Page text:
CHRIS: I would say largely so. Iím not against any of theÖwell, I canít say that. I was going to say Iím not against any of the technical changes being advocated by sustainable thinking, but actually I am to some degree because of the technological twist they have taken. But I would say in general straw bales, earth walls, solar collectors, rainwater collectors, all these things have their place. I think many of them are positive. Small scale food production very close to the home has its place. I think these things make tremendous sense. For each one you have to be watchful that the technological version doesnít take over on the one hand, and on the other hand, that archaic reconstruction of ancient techniques doesnít take over. Because both those things have their dangers. But in principle I think the answer is yes. These things will weave together quite successfully. There are no inherent contradictions at all.

 

MAGGIE: Given this critique of the sustainability movement, how do you think we can develop a sustainable world?

 

CHRIS: The too highly technological view of sustainability, the inadequate view of community and human emotions, and the real quality of the land Ė all that isnít going to be corrected unless itís done within the framework of the whole thing as a living system. Even that cannot be conceived, I believe, in the current view of what a living system is. People feel that it is getting more sophisticated, which it may be, but it is still very far from the actual essence of a living system. Without having a foundation in that, I donít think the whole sustainability movement could become anything except just an appendix to technology. And I think there is a serious danger that that will happen. People who care so much about these things could wake up 25 years from now and find that theyíve been betrayed: the place where they wanted to go has been taken over by technological corporations, and the beauty of the land, the actual sustainability of the land, water, cash flow, and human community has been really left to one side. That would be a pretty sad awakening, but it very easily could happen unless people begin now to build an adequate platform from which to do this kind of work. That is very, very hard to do.

 

I donít think it can be done unless we have a picture of the world in which every part is personal. Why I have come to believe this is a very long and complicated story that is developed in Book 4 of The Nature of Order. I am quite certain of it, not the least bit doubtful. My problem is not Is that true?, but How do you actually achieve this? It means building a picture of the living fabric in an ecological way, but where itís not just a bunch of machines that are transacting energy flows, water flows, and nutrient flows. Rather, itís a question of having that picture, those things that have been learned, built on a foundation in which every sheep, every fence post, every blade of grass is viewed as a personal thing. In other words, itís a huge revision in cosmology to recognize that this is so. And itís only when that has been done that you can then achieve a view of the whole which is even faintly what people are dreaming about now when they talk about sustainability. I donít think people have realized, yet, that this is where it has to go.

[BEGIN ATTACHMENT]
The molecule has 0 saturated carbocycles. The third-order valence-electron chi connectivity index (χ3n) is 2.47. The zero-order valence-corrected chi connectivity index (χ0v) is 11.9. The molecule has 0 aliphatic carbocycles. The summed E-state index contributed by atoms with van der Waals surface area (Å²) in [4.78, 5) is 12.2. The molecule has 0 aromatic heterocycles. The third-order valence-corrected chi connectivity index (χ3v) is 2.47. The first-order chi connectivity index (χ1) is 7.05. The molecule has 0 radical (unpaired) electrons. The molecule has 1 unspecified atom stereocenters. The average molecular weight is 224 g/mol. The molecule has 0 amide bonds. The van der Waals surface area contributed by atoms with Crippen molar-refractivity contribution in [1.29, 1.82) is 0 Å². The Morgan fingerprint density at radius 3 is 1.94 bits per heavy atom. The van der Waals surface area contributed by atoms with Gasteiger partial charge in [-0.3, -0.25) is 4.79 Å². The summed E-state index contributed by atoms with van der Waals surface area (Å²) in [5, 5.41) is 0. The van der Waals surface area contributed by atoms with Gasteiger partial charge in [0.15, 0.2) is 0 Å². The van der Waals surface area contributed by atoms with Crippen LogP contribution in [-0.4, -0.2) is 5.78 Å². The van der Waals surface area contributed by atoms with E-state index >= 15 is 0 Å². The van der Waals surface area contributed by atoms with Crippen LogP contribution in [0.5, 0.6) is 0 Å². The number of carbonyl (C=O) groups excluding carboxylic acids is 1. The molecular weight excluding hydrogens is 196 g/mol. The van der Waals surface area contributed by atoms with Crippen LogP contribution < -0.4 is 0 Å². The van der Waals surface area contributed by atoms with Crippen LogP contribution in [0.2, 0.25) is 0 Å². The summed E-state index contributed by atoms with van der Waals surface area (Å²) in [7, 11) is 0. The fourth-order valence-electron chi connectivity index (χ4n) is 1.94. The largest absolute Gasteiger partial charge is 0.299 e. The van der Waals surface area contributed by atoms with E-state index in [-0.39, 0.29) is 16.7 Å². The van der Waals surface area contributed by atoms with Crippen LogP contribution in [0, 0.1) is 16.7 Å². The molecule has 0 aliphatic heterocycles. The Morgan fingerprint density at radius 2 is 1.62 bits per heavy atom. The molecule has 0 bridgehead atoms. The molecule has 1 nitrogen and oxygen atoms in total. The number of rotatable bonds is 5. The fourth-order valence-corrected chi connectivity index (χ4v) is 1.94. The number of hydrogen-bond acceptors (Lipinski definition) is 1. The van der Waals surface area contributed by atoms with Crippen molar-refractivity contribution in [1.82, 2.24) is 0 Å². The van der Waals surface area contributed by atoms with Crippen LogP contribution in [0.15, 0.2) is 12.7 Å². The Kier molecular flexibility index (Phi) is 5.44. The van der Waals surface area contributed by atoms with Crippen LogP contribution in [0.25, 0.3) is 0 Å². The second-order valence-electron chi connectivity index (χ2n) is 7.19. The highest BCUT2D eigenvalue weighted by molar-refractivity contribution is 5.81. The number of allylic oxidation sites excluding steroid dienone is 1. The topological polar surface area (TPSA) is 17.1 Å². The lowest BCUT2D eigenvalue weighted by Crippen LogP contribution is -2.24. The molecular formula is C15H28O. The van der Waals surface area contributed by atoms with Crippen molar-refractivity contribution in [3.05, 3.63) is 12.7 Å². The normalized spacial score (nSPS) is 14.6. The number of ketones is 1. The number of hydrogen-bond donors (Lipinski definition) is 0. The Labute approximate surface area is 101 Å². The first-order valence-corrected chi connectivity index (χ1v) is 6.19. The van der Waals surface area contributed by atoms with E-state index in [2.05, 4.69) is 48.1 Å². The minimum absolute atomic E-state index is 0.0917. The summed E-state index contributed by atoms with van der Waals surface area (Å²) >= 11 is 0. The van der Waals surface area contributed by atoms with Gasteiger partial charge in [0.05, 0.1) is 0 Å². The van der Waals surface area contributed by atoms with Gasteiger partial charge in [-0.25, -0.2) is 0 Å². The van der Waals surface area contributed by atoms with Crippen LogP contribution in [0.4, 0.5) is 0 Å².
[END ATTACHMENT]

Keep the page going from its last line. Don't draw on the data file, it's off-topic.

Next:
Thereís another way of describing the whole thing, a complementary way. The current view is extremely fragmentary. Youíve got various fragments that people have thought about, whatever they may be Ė solar energy, animal and plant life around water Ė fragmentary things that have become somewhat understood as popular bits and pieces of the sustainability movement. They are not the whole. There is no such picture. People talk about the whole. There was a very ambitious attempt to treat the earth as a whole with Lovelockís Gaia Theory. But it is actually an equation system. Itís an attempt to put scientific reliability on an intuitive idea. Even that was thought to be too wacky an idea to be entertained by science when it was first put forward, though the equations that have been put in place to make it understandable are quite respectable. What Iím talking about is far more dangerous, and far more likely to be viewed as wacky. But itís also much more true.